Nobel economics winner Maurice Allais, an early critic of shortcomings in the worldwide financial system that led to the latest crisis, has died. He was 99.
Allais, the only Frenchman to win the economics prize, died of natural causes Saturday at his home in Saint-Cloud southwest of Paris, said Yvon Gattaz, a fellow member of France's Academy of Moral and Political Sciences.
French President Nicolas Sarkozy's office hailed Allais' writings on theories of well-being, market shortcomings, growth models and decision-making in an uncertain environment known as the "Allais paradox."
Allais won the Nobel in economics in 1988, and the Royal Swedish Academy of Sciences cited him for "pioneering contributions to the theory of markets and efficient utilization of resources."
The son of Paris cheesemakers, Allais was a prolific economic theorist with ideas about balancing supply and demand that helped rebuild France's postwar economy. He also wrote about history and physics among the dozens of books he authored.
Trained as an engineer, Allais turned to economics after seeing the poverty and unemployment in the United States on a visit during the Great Depression of the 1930s.
After winning the Nobel _ one of numerous prizes he earned over his career _ Allais said he had been motivated to take up economics "to improve the conditions of life, to try to find a remedy to many of the problems facing the world ... I saw it as a way of helping people."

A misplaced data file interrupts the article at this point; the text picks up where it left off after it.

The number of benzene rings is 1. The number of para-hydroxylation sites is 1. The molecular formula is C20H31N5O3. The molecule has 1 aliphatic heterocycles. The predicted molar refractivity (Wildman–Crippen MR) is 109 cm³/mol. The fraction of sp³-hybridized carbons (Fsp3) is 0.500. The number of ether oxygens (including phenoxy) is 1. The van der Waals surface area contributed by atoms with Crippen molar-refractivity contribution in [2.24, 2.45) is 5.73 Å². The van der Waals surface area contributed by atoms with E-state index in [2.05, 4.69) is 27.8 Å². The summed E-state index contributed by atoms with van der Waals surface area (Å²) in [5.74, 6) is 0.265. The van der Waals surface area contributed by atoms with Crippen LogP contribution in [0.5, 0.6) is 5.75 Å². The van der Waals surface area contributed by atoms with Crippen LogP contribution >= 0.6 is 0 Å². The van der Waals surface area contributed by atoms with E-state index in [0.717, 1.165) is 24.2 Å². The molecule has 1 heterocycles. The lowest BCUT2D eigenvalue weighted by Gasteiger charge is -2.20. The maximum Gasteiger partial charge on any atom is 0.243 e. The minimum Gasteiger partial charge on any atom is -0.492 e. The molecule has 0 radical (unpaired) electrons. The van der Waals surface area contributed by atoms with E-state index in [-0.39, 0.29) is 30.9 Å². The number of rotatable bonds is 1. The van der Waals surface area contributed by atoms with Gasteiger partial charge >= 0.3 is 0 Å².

His complex mathematical theories formed the basis for sorting out thousands of independent factors involved in marketing goods and services: How much should a train ticket cost, for example, or what is the right price for a kilowatt-hour of electricity?
Allais was said to believe the government's role was to ensure fair competition. After his Nobel victory, Allais sought to defy labels, "I am not a monetarist and I am not a Keynesian. On certain points I agree with each."
U.S. Nobel economic laureate Paul Samuelson was once quoted as saying that a generation of economic theory would have taken a different course if Allais' earliest writings had been in English.
In his autobiographical excerpts on the Nobel Web site, Allais said he would have become a physicist if the French National Center for Scientific Research had existed in 1938. In 1959, he experimented with a pendulum he had invented, conducting some 220,000 tests to demonstrate that Earth's gravity is neither constant nor always oriented in the same direction.
A year after a financial crisis erupted in 1998, Allais wrote a book whose French title translates as "The World Crisis Today" _ a broad-scale appeal for reform to global financial and monetary systems.
"This book was prophetic," said Gattaz, a former head of France's leading employers' union. "He explained, 'if we don't follow my theories, if we continue this neo-liberal laissez faire _ this financial speculation without severe controls _ we're going to fall back onto the same phenomena of 1929 and 1998'."
"That's exactly what happened," he added, referring to the recent global financial crisis. "One can say Maurice Allais predicted everything that is going on now. Everything."
Gattaz insisted that Allais' work in physics was unfairly overlooked because he ran afoul with "classical scientific circles" in part because he was "not very diplomatic ... he defended his positions with a certain brutality."
Gattaz said a ceremony honoring Allais, in his role as an officer in France's Legion of Honor, is planned for Saturday at Paris' Invalides complex that honors the French military and houses Napoleon's tomb.